Tom Brake MP writes…Being Deputy Leader of the Commons

In September waiting by the phone finally paid off, I was given my first ministerial position: Deputy Leader of the House of Commons. If I am perfectly honest, when the position was offered to me, I wasn’t exactly sure what it would entail.  I had to phone a friend (David Heath in case you are wondering) to find out!

I have since learnt that my lack of awareness was at least partially excusable; much of what the Office of the Leader of the House of Commons does goes unseen, with its principal task, one of managing the precious resource that is Government debating or law-making time.

Most of my work takes place behind the scenes, in the very heart of the Government machine, helping to secure smooth passage of the Government’s legislative programme through the House of Commons. This means that I have been involved in the preparations for the Queen’s speech.

I thought that today, with the newspapers full of pundits dissecting the Queen’s Speech, would be a good opportunity to explain the role further.

I am a member of the Parliamentary Business and Legislation (PBL) committee.  PBL, very ably chaired by Andrew Lansley (with whom I have a very good working relationship) is key to ensuring the implementation of the Government’s legislative programme.

PBL essentially acts as a clearing house for all Government legislation including Bills, consultation responses, significant amendments to Bills and Private Members Bills.  PBL traditionally provides a forum in which the state of Bills, the impact on Scotland, Wales and NI, ECHR considerations, the merits of starting Bills in one House or the other and the requirement to balance the workload between the two Houses are carefully analysed.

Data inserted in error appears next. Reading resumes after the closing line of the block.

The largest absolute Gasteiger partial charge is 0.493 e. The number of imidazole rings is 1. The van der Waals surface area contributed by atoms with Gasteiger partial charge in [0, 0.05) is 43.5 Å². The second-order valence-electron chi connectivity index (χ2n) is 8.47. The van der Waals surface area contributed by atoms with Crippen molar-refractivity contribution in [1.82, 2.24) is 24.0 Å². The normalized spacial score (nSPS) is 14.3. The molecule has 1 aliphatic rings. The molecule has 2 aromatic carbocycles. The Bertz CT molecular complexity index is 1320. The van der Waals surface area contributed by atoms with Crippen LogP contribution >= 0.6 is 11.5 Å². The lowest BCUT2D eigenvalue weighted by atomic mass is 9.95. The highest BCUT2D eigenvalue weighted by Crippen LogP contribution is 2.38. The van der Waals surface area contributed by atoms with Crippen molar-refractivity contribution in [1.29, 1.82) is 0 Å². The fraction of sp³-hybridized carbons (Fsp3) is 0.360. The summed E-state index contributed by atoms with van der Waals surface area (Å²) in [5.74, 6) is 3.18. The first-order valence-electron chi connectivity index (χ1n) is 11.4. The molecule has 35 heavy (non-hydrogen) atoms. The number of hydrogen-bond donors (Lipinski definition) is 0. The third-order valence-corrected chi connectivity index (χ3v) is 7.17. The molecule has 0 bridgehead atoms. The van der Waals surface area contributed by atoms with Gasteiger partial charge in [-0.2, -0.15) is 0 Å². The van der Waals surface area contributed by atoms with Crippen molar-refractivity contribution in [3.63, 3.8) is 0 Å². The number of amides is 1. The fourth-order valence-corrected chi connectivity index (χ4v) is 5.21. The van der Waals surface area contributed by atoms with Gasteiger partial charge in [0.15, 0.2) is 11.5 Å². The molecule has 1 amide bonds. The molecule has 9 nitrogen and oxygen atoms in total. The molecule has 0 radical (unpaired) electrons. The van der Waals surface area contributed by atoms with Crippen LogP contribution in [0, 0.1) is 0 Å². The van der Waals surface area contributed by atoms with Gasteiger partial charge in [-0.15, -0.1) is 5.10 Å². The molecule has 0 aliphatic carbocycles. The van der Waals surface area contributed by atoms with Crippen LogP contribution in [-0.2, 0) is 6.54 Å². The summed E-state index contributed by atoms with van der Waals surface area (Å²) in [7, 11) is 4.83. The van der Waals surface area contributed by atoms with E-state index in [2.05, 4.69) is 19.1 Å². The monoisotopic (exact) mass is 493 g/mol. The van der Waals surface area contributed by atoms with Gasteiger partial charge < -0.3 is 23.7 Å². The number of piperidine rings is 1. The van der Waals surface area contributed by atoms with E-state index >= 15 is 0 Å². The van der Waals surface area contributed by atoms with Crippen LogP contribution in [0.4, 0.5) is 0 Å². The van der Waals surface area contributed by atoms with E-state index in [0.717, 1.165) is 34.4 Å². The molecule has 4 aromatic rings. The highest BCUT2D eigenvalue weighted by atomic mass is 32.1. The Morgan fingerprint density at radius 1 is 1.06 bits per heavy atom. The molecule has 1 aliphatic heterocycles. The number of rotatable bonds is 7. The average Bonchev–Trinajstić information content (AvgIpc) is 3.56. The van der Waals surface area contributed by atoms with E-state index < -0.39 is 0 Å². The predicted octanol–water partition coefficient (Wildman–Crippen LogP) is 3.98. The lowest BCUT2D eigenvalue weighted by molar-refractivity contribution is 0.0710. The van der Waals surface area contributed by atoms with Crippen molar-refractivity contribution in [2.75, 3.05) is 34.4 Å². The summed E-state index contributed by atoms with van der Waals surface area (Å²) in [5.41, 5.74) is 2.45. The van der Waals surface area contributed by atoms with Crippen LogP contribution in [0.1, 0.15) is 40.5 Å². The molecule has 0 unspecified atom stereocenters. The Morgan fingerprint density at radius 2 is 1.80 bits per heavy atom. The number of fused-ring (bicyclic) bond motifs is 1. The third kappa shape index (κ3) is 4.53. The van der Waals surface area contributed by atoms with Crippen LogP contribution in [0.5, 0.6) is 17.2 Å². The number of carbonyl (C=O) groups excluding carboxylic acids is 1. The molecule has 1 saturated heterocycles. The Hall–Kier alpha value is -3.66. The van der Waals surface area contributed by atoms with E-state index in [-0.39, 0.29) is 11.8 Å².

The work of the Office, the Leader and the Deputy Leader have become more significant since the Coalition Government was formed. Having a position at the centre of Government, with oversight of upcoming Bills and other Government business, provides a last line of defence against Government plans which might not be totally coalition-proofed.

The final aspect of my job within Government, which Nick asked me to take on, was political reform.  The Coalition Agreement was strong on the need for political reform, but delivery to date has been weaker.  There is still the potential and the will to deliver both lobbying reform and recall of MPs in this Parliament.  I will not lose sight of that commitment.

I can appreciate that these are fairly niche topics for most people, but if you would be interested in hearing more about how Parliament can be reformed to make it more effective, I will be hosting a discussion at a future party Conference. To find out more, email me at [email protected]

* Tom Brake was the Liberal Democrat MP for Carshalton and Wallington from 1997 to 2019.

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